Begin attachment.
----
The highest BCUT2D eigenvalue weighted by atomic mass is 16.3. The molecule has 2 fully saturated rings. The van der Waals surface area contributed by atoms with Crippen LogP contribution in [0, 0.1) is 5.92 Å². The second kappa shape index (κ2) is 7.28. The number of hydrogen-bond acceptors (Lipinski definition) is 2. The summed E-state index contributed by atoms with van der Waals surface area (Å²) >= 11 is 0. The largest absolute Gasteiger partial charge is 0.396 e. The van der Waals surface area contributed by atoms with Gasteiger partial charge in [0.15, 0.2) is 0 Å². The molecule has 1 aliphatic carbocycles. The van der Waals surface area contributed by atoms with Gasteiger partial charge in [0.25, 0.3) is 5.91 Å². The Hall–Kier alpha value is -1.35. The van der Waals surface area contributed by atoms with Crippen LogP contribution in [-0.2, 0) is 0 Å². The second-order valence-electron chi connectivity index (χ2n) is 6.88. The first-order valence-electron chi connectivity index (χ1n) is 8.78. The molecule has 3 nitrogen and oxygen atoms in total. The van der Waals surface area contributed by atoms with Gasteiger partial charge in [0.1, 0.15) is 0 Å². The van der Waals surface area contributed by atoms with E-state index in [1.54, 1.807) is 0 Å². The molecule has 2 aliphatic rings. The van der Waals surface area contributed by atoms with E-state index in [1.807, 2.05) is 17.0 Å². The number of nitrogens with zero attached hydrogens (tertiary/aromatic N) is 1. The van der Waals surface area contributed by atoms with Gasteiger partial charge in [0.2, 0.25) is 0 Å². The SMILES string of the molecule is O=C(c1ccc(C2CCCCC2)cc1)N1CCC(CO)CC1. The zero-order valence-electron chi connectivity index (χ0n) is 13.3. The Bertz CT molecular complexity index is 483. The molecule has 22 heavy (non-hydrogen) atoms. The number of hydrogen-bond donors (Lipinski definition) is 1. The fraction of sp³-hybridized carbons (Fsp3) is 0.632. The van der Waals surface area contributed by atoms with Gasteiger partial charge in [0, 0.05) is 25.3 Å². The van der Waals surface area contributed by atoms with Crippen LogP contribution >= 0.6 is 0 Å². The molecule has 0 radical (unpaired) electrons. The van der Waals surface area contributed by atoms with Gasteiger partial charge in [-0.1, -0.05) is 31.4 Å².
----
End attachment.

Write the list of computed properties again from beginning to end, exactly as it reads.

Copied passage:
The highest BCUT2D eigenvalue weighted by atomic mass is 16.3. The molecule has 2 fully saturated rings. The van der Waals surface area contributed by atoms with Crippen LogP contribution in [0, 0.1) is 5.92 Å². The second kappa shape index (κ2) is 7.28. The number of hydrogen-bond acceptors (Lipinski definition) is 2. The summed E-state index contributed by atoms with van der Waals surface area (Å²) >= 11 is 0. The largest absolute Gasteiger partial charge is 0.396 e. The van der Waals surface area contributed by atoms with Gasteiger partial charge in [0.15, 0.2) is 0 Å². The molecule has 1 aliphatic carbocycles. The van der Waals surface area contributed by atoms with Gasteiger partial charge in [0.25, 0.3) is 5.91 Å². The Hall–Kier alpha value is -1.35. The van der Waals surface area contributed by atoms with Crippen LogP contribution in [-0.2, 0) is 0 Å². The second-order valence-electron chi connectivity index (χ2n) is 6.88. The first-order valence-electron chi connectivity index (χ1n) is 8.78. The molecule has 3 nitrogen and oxygen atoms in total. The van der Waals surface area contributed by atoms with Gasteiger partial charge in [0.1, 0.15) is 0 Å². The van der Waals surface area contributed by atoms with E-state index in [1.54, 1.807) is 0 Å². The molecule has 2 aliphatic rings. The van der Waals surface area contributed by atoms with E-state index in [1.807, 2.05) is 17.0 Å². The number of nitrogens with zero attached hydrogens (tertiary/aromatic N) is 1. The van der Waals surface area contributed by atoms with Gasteiger partial charge in [0.2, 0.25) is 0 Å². The SMILES string of the molecule is O=C(c1ccc(C2CCCCC2)cc1)N1CCC(CO)CC1. The zero-order valence-electron chi connectivity index (χ0n) is 13.3. The Bertz CT molecular complexity index is 483. The molecule has 22 heavy (non-hydrogen) atoms. The number of hydrogen-bond donors (Lipinski definition) is 1. The fraction of sp³-hybridized carbons (Fsp3) is 0.632. The van der Waals surface area contributed by atoms with Gasteiger partial charge in [0, 0.05) is 25.3 Å². The van der Waals surface area contributed by atoms with Crippen LogP contribution >= 0.6 is 0 Å². The molecule has 0 radical (unpaired) electrons. The van der Waals surface area contributed by atoms with Gasteiger partial charge in [-0.1, -0.05) is 31.4 Å².